”’I say’ – quoth Miss Brass, abruptly breaking silence, ‘you haven’t seen a silver pencil-case this morning, have you?’
‘I didn’t meet many in the street,’ rejoined Mr Swiveller. ‘I saw one – a stout pencil-case of respectable appearance – but as he was in company with an elderly penknife, and a young toothpick with whom he was in earnest conversation, I felt a delicacy in speaking to him.’”
Laughter lay very near the surface of Dickens; it was always on the verge of breaking out, generously, ruthlessly, uncontrollably, as if someone had struck a match near a volatile substance. Dickens was an entertainer, he knew that to address serious social issues, he would need the sympathy of his readers. He would need also to have a wide circulation, Dickens was a keen businessman. He also, through his writings, wanted to show goodness to be attractive and to broaden our horizons to identify with people whose outward lives though unlike ours, had inner lives which are not unsimilar.
I’m slowly working my way through Dickens oeuvre, it started way back in school with A Tale of Two Cities, unfortunately studying books in school can put you off an author for life. It took a long time to get back into Dickens. But I am glad I did.
I am not reading the novels in chronological order, The Old Curiosity Shop (1841) is the fourth novel he wrote and the fifth that I have read.
I was intrigued by the title “The Old Curiosity Shop” as I love searching in junk shops, secondhand shops, fleamarkets and antique shops for interesting curios. The book, however, has little to do with the shop, but is more focused on two of its inhabitants Little Nell and her grandfather, who are forced out of the premises by the villainous dwarf Mr Quilp.
Little Nell’s grandfather has a gambling addiction, explained so well by Dickens, one wonders if he too were tempted by the cards and dice. The book includes many illustrated etchings by Hablot K Browne (Phiz) and George Cattermole.
As an adult, I get a nostalgic buzz from an illustrated novel, as many of my childhood favourites like “The Lion, The Witch and The Wardrobe” and “Charlie and the Chocolate Factory” were amply illustrated.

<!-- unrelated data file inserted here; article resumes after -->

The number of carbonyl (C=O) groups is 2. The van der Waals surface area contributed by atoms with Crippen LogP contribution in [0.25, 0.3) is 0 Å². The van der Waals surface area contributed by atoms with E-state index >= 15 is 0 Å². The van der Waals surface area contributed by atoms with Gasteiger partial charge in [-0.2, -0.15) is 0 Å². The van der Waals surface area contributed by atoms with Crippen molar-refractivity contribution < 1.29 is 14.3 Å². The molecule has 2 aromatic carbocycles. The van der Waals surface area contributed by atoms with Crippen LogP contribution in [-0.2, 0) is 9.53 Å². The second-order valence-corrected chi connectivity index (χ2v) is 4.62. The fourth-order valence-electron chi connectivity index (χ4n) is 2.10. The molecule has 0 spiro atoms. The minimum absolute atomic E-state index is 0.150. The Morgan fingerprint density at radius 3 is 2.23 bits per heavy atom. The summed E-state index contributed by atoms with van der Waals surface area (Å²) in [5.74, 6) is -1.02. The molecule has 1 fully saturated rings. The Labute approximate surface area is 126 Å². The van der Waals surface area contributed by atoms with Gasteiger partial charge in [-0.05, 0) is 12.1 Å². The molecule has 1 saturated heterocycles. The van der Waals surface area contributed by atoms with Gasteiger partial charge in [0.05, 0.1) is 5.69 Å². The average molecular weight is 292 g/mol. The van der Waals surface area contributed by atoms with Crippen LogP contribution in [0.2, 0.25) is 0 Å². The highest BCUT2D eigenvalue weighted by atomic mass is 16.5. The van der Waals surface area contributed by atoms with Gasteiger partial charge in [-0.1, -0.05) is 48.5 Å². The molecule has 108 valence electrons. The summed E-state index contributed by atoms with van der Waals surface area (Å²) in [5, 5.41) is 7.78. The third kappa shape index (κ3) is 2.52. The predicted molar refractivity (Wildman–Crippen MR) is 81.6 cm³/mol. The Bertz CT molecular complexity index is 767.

One problem with the book in this our PC age, is the main villain, Mr Quilp is a hideous dwarf. Quilp is depicted as a monster both in the way he acts and the way he looks, disabled characters in Victorian literature tend to be depicted as victims or villains and Dickens is very guilty of such representation particularly in his earlier works.
Like all Dickens novels “The Old Curiosity Shop” came out in serial form, it was published along with short stories and the novel Barnaby Rudge in his weekly serial “Master Humphrey’s Clock” from 1840 to 1841. This leads to some odd aspects of the novel, it begins with first person narration but this is dropped by the third chapter for third person narration. Like the Game of Thrones fans in our current time, Dickens’ fans weren’t always happy with the way the plot developped and begged Dickens to change it or spare their favourite characters. Dickens like the Thrones’ writers stuck to his own ideas. “The Old Curiosity Shop” was a hit even so. And as far as I know no one was angry that they had “wasted all this time” with a story that did not end they way they wanted it to or publicly threatened to never read anything by Dickens again (which is a good thing, since most of his best-loved novels were to come). But then Dickens didn’t have to deal with Twitter. Little Nell isn’t Daenerys Targerean, she doesn’t have any dragon to ride.
The Old Curiosity Shop is full of melodrama and colourful characters. One is Dick Swiveller, a name which sounds like a pornstar pseudonym, a well-meaning but naïve and easily manipulated young man with drama-queen tendencies. Little Nell herself is rather one dimensional as a sweet young girl of almost 14, who battles bravely against adversity, I would have liked to see more spark in her personality, maybe standing up to her grandfather’s gambling addiction. Kit (Christopher Nubbles) is more interesting, an errand boy for Nell’s grandfather, he is awkward but warm-hearted and has a special way with animals, he alone can get a cantankerous pony to do as he wishes.
When I started The Old Curiosity Shop I was 2 books ahead of my Goodreads target of 40 books this year, now I’ve fallen back to one behind. I find it difficult to rush Dickens, Pickwick Papers took me even longer, I was dipping in and out of that novel for around a year, interspersed with other books, before I finally finished it.
My rating: 4 out of 5
My progress with Dickens’s novels:
I read Pickwick Papers (1836) earlier this year, his first novel.
Hard Times — (1854), I read this in 2016, unusually for Dickens this was set away from London in a fictitious mill town in the north of England called Coketown.
A Tale of Two Cities (1859) I reread this in 2016, it is a historical novel and lacks a lot of Dickens’ usual humour.
Great Expectations (1861). Many lists rank this as the greatest of Dickens’s novels. I read it in 2006, when I was a member of a book club in Worcester (UK). I loved it.
I still have ten left to read:
Oliver Twist —(1839)
Nicholas Nickleby (1839)
Barnaby Rudge (1841)
Martin Chuzzlewit (1844)
Dombey and Son (1848)
David Copperfield (1850)
Bleak House (1853)
Little Dorrit (1857)
Our Mutual Friend (1865)… started reading December 2019
The Mystery of Edwin Drood (1870) (six of twelve numbers completed)
which do you suggest I read next?